Because it includes more intangible qualities like respect, compassion and trust, this contract is often formed with a direct line manager and underlines the importance of ongoing management training. Emotional intelligence, the ability to act as a mentor and conflict resolution skills all aid the building and maintaining of a strong psychological contract with employees and the ability to help overcome any perceived breaches.

From a wider company perspective, creating an open and safe culture, engaging in clear communication, leading by example and setting realistic expectations all contribute to creating a reciprocal and respectful workplace.

Tell your story
According to the Global Leadership Wellbeing Survey, having a strong sense of purpose and meaning has been shown to have significantly more bearing on job satisfaction than almost all other known factors, yet research from Gallup found that fewer than half of employees know what their organisation stands for and what differentiates it from competitors.

Image: Pixabay
Image: Pixabay
Humans are hardwired to want to create meaningful connections and business ‘storytelling’ is an important tool for building a narrative and connecting with people on an emotional level. Microsoft, Virgin and LinkedIn are all masters at this, which can include:

History – What problems was the company created to solve, what challenges has it overcome and what are some of its key achievements?

Values – What does the company believe in and how does it demonstrate this?

People – Who are the faces behind the brand and what motivates them? Showcase company advocates and success stories.

In a competitive market, this will help make your company more memorable, relatable and inviting to prospective employees and create a vision that current employees can buy into and help work towards.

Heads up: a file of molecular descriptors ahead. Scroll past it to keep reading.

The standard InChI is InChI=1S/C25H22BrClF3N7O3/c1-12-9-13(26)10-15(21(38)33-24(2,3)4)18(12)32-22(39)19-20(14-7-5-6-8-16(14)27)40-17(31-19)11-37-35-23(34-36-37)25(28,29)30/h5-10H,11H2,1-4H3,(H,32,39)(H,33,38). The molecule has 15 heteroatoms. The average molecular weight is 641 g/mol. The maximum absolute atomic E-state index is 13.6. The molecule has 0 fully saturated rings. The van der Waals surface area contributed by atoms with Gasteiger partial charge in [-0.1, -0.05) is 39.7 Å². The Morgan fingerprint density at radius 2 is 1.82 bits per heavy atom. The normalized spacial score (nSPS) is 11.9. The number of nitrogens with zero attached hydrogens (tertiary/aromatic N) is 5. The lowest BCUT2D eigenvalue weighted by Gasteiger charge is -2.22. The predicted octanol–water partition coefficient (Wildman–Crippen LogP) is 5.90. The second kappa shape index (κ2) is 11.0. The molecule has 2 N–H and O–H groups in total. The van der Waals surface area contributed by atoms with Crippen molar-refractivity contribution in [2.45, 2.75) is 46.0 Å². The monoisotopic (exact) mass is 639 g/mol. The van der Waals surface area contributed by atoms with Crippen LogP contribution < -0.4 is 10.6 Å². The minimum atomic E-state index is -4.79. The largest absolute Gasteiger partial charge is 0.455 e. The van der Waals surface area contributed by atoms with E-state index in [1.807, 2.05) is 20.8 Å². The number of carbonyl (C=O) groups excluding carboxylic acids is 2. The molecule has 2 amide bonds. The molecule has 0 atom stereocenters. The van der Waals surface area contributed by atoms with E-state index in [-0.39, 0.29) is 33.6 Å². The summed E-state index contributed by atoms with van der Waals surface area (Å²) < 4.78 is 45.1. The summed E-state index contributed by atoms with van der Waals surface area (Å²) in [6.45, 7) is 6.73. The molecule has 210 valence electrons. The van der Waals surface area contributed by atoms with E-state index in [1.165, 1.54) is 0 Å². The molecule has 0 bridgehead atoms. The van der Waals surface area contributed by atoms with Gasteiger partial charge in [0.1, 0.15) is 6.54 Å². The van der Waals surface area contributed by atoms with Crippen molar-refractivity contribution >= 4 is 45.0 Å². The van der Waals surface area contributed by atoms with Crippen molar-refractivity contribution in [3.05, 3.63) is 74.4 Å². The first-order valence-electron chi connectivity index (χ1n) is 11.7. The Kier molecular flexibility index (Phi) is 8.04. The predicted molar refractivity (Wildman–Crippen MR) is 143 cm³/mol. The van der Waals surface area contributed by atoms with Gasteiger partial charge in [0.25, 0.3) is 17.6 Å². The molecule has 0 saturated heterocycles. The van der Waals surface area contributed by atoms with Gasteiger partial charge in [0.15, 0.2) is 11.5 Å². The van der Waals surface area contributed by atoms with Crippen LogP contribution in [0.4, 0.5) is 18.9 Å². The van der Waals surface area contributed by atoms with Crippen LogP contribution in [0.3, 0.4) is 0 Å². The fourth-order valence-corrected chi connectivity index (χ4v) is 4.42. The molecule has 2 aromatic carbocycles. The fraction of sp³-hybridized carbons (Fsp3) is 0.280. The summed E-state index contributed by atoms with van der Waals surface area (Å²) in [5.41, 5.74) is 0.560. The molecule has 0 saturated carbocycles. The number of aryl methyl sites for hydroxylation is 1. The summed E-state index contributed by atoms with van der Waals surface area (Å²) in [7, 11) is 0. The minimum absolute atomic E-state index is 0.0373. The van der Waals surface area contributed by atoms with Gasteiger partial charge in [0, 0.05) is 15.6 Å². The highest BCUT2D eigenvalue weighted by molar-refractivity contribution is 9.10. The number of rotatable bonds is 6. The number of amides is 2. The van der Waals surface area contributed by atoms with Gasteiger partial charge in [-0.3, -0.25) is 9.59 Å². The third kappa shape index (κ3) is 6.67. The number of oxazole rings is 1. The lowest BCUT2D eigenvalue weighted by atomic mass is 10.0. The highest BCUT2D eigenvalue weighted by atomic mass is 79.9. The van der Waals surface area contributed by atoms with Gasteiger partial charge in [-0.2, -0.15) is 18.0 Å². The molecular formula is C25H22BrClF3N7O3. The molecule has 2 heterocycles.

Excel in the hybrid world
Hybrid and flexible working will be the norm moving forward so it’s not just about offering this but also about investing in the right tools and training to make it successful. A gap will start to appear between those companies who simply allow hybrid work and those who actively support it.

The added advantage of fully embracing new ways of working is the removal of geographical barriers, providing access to a wider talent pool and creating competitive advantage.

However, ensuring equal status between onsite and remote employees will be key, as well as the challenge of making everyone visible and connected. Proximity bias is expected to be a rising concern as the hybrid way of working becomes more established, so it will be about ensuring managers are properly equipped to respond to this and other emerging issues.

Companies who are successful in creating a level playing field for all employees will be in a strong position going forwards in terms of both retention and recruitment.
In summary, the pandemic has radically shifted people’s attitudes and priorities and employers are being challenged to think beyond traditional boundaries and solutions. However, there are lots of strategies that employers can adopt to minimise future risks and costs, such as those that the Great Resignation presents, as well as cultivate a more engaging and attractive workplace where talent can flourish.